There never seems to be enough time…. So how can teachers manage the time they DO have to foster good teaching and learning?

Teachers rarely hear about their positive impact on student achievement and growth.

Instead, we hear:

  • About the urgent need to improve student test scores;
  • How our students are outperformed by students in other countries;
  • That our most underserved students will go to prison instead of college; and
  • “Step up your game, and push students harder to get to grade level!”

I hear messages like these at every staff meeting, district training, and in emails. I understand these outcomes and feel the urgency to improve them.  I want my students to succeed. My only question is:

Are we pursuing student success in a way that really makes a difference?

For several months, I have been engaged in a project examining how to increase the quality of learning during school time. As a participant, I am responsible for:

  • Tracking how I consume time during a typical school day;
  • Tracking the activities of my students and how long each one takes;
  • Reading articles and studies about scheduling and enrichment;
  • Attending webinars that link time management and school redesign; and
  • Researching how teachers and students in other countries manage time.

Before this project, I had no idea the impact of time on student outcomes. But this unique opportunity to reflect on my practice and analyze how time is consumed has helped me come face to face with many realities:

  • It’s a rare occasion when there is enough time to engage in meaningful collaborative planning with colleagues.
  • Weekly time to collaboratively plan and reflect on students’ work and progress would make all the difference in their growth and achievement.
  • A significant portion of planning time is not devoted to students and their learning. Instead, it goes toward completing paperwork that tracks compliance with accountability systems adopted at the district level.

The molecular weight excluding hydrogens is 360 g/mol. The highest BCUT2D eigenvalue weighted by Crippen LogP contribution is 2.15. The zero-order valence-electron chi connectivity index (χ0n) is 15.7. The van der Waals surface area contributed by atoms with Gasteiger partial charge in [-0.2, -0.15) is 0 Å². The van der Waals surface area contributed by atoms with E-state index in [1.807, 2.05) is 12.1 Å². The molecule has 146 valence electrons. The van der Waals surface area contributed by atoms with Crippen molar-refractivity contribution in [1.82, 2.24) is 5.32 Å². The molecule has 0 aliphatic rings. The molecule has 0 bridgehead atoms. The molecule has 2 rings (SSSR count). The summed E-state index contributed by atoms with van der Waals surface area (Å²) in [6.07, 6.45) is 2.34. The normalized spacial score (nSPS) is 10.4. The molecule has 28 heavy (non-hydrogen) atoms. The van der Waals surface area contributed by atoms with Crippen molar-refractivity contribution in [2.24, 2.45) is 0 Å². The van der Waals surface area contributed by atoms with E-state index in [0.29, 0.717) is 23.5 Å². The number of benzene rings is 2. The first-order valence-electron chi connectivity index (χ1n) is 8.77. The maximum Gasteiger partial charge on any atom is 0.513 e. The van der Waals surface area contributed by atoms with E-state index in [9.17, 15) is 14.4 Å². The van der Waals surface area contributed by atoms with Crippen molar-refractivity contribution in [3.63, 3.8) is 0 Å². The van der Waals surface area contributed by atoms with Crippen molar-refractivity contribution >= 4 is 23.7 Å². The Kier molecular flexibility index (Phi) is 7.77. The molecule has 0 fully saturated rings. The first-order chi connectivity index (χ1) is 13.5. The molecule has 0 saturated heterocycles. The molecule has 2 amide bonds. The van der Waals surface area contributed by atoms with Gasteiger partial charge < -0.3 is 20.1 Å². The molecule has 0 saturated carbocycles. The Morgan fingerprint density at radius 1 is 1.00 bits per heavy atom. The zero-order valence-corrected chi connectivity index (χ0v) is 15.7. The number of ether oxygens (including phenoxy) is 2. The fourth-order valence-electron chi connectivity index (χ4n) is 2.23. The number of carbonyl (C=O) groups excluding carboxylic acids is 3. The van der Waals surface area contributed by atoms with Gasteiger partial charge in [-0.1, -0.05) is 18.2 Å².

• Teachers’ planning time must be protected so that we can create rich and relevant learning experiences for students.
  • State and district mandates spend too much time assessing, rather than teaching, students.
  • Getting that time back would allow for the kind of content and curriculum that make a significant difference on student engagement and learning.

Thanks to this project, I’ve come to realize that these pressures have led to students being pushed to learn at the same pace, regardless of their developmental level or unique needs—without the benefit of adequate time devoted to planning and instruction.

I am told that my students don’t have time to learn at their own pace because if they don’t keep up, they are less likely to graduate from high school. But I teach five-year-olds. Isn’t there time for my students to catch up?

In Finland, students begin school at seven years of age—not five. And, as I so often hear about Finland, their students outperform ours, even though it seems we have a two-year head start.

I love my work. My five-year-old students come to me at varying levels of ability and with vastly different rates of learning. As I see it, my job is reach them right where they are and inspire a love for reading, as well as prepare them for a lifetime of learning.

My students are just learning their letters and beginning to connect those letters to the concept of reading print. They are thriving at the hard work of being all-day students, but some are not readers—yet.

What keeps me up at night is data-driven mandates interfering with what I know is the best investment of time for five-year-old learners:

  • They are growing in their understanding. But too often I have to stop them in the process for another round of tests.
  • I push them, as I am being pushed. But are the methods we are required to use pushing them away from the joy of reading?
  • They need more time and deserve to learn to read at their own pace. But I am concerned about the consequences.

So I am left wondering:

  • Should I push my five-year-olds or I let them develop at their own pace?
  • How can our country redesign education systems so that teachers have time to teach and students have time to learn?
  • What is the best balance for cognitive development and assessment?

What I do know is that we need time—or the ability to manage the time we do have in ways that foster good teaching and learning. So what can educators do to make this happen? Have a conversation with other teachers at your school, find ways to make collaboration time meaningful and authentic, log your time, and share what you have found with a colleague or two.  Use the information in this infographic to help guide your conversation.

Helping students enjoy reading is the best gift we can give them—no matter how long it takes. Inspiring them to love learning will change our world for the better.

Tara Thompson, a National Board Certified Teacher, has been teaching for 14 years in Denver, CO.  She currently teaches kindergarten and first grade. When she is not in the classroom, she spends time in her garden with her eight-year-old and 21-month old sons.

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